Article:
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Texas women reaching out to Mexican volunteer network for access to abortion care

The day Roe v. Wade was overturned, Necesito Abortar had 70 women from the U.S. message them on Facebook. Many of the women seeking abortions are from Texas.

AUSTIN, Texas — Editor's Note: Quotes are translated from Spanish.

From her home in Mexico, Sandra Cardona Alanís is helping women carry out abortions in their own homes.

“We are not second-class citizens and no one has a reason to take away our right to decide about our bodies,” said Cardona Alanís.

Cardona Alanís started the volunteer network Necesito Abortar with her co-founder six years ago, connecting women in Mexico with abortion medication online and over the phone.

This is personal for Cardona Alanís because she knows how these women are feeling.

"My abortion was due to rape, because of a beating that my ex-partner gave me,” she said. “So, I don't want any woman, for whatever reason, to be unable to have an abortion."

The group had always focused on serving Mexican women, but on the day Roe v. Wade was overturned, they received an influx of social media messages from women in the U.S.

"That day the ruling was given, we received more than 70 messages. The women panicked; they were afraid. Seventy messages on Facebook,” she said. “There was no shortage from those on Instagram, those on Twitter, those who spoke on the phone."

She said many of the women weren't actually pregnant, but wanted the medication, just in case. Some were scared to even say the word "abortion," because of state abortion laws in the U.S.

"They don't mention the word 'abortion,'” she said. “They don't mention ‘I want to terminate my pregnancy.’ They are very afraid.”

So many Americans are calling Necesito Abortar now that she created two new positions to focus solely on helping American women. In total, the volunteer organization is made up of 20 people.

“The phone calls started, people talking in English and we don't know how to speak English,” she shared about when calls from women in the U.S. started coming in. “They were writing in, very scared, very desperate.”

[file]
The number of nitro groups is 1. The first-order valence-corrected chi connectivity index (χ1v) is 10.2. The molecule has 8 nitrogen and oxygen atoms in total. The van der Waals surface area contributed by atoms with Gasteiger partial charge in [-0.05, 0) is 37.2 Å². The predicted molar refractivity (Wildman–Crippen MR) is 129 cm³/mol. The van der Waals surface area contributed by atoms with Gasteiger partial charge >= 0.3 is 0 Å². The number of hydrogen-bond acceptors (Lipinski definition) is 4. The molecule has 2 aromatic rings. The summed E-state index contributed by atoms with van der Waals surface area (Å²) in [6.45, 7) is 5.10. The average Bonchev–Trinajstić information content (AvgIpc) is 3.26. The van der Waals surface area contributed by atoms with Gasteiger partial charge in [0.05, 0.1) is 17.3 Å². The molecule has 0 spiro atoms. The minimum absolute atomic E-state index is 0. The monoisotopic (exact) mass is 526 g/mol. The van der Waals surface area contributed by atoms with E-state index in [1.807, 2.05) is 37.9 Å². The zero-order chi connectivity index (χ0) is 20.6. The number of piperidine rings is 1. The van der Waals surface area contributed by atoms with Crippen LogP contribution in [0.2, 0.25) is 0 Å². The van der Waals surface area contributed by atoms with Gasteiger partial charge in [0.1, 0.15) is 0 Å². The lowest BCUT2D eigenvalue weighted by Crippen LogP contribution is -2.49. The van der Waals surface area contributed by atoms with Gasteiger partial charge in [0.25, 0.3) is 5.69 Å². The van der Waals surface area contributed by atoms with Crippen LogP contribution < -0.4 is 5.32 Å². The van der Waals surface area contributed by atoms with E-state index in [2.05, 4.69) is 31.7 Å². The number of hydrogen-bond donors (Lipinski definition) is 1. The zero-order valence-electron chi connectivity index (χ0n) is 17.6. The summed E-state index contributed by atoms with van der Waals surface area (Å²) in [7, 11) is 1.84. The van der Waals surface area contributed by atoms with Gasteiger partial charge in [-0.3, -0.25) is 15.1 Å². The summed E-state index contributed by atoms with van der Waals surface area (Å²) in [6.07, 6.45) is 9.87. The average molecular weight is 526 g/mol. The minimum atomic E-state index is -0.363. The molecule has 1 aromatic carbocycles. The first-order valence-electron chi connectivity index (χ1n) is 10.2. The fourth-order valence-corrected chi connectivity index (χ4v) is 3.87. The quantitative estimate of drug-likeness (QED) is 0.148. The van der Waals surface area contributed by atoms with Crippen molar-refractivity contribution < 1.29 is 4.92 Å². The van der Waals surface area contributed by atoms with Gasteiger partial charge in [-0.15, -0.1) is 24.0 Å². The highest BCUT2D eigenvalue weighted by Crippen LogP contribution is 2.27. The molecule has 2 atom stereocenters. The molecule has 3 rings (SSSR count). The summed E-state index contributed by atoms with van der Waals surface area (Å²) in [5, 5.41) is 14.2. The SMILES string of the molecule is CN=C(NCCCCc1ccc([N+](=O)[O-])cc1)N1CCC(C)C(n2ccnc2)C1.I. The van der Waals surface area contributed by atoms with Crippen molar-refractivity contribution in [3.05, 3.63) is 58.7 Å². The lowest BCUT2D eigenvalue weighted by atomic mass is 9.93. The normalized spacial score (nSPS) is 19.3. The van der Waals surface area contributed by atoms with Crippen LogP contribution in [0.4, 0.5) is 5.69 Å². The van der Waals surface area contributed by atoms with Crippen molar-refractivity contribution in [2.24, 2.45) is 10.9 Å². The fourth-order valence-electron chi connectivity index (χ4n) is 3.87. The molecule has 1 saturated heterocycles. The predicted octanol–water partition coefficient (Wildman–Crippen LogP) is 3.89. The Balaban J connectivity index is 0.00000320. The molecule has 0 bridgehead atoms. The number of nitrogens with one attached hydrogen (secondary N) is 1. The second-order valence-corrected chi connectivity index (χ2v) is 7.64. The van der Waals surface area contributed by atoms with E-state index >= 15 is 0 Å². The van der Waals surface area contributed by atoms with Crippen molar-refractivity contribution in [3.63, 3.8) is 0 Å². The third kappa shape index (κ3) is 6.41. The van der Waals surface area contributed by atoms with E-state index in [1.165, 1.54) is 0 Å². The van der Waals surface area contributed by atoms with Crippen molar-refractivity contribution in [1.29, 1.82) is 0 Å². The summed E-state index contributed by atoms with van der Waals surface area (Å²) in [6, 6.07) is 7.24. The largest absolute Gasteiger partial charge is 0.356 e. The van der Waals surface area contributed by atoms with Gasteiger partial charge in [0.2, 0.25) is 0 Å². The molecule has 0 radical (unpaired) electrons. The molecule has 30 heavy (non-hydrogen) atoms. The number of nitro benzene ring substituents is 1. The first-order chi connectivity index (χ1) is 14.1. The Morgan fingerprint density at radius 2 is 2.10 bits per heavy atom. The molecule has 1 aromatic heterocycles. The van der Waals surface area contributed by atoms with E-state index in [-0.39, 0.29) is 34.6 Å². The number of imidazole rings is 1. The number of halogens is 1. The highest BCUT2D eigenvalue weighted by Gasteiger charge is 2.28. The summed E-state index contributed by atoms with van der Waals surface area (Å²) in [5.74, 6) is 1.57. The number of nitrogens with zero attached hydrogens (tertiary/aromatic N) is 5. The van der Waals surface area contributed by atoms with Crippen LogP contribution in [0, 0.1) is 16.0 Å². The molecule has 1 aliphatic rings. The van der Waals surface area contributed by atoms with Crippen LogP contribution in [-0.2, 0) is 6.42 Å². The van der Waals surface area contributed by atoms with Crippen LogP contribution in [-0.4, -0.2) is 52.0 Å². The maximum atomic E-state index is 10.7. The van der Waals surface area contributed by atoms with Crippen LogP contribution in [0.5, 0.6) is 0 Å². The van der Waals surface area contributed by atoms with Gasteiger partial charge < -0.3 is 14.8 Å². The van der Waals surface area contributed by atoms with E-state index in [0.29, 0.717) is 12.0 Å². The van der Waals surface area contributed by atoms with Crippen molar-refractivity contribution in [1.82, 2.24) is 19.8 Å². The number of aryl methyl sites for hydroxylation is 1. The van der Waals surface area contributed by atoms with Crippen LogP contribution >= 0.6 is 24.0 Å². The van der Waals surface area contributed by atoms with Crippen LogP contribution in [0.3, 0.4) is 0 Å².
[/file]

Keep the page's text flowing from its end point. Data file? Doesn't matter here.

Many of the women messaging and calling are from right here in Texas.

“A lot, a lot,” she said of Texan women asking for assistance. “We have sent them the medication, others have come. The ones that can come, do. Others have sent someone, or they have family here,” she said.

RELATED: The Supreme Court's reversal of Roe v. Wade affects patient care beyond abortions

She said the medications from Necesito Abortar are cleared by the World Health Organization (WHO) as safe for use at home. The medications they use are mifepristone and misoprostol, which are also cleared as safe to use at home by the FDA up to 10 weeks into a pregnancy. While she knows it’s illegal to mail abortion pills to Texas, she believes other laws protect her.

"That's right,” she said. “There is such a law, but there is also a law that protects people's privacy and they can't be checking the mail.”

In some Mexican states, women can access certain abortion pills without a prescription.

“It is sold in a pharmacy.” She said. “In fact, there are women who cross the border and buy it in Mexican pharmacies. So simple.”

Simple for those who can get there. For those who can’t, she said Necesito Abortar is there to help them access abortion care.

"I think that no woman should be left without her rights, and that is a right,” she said.

Watch the full interview with Sandra Cardona Alanís here: 

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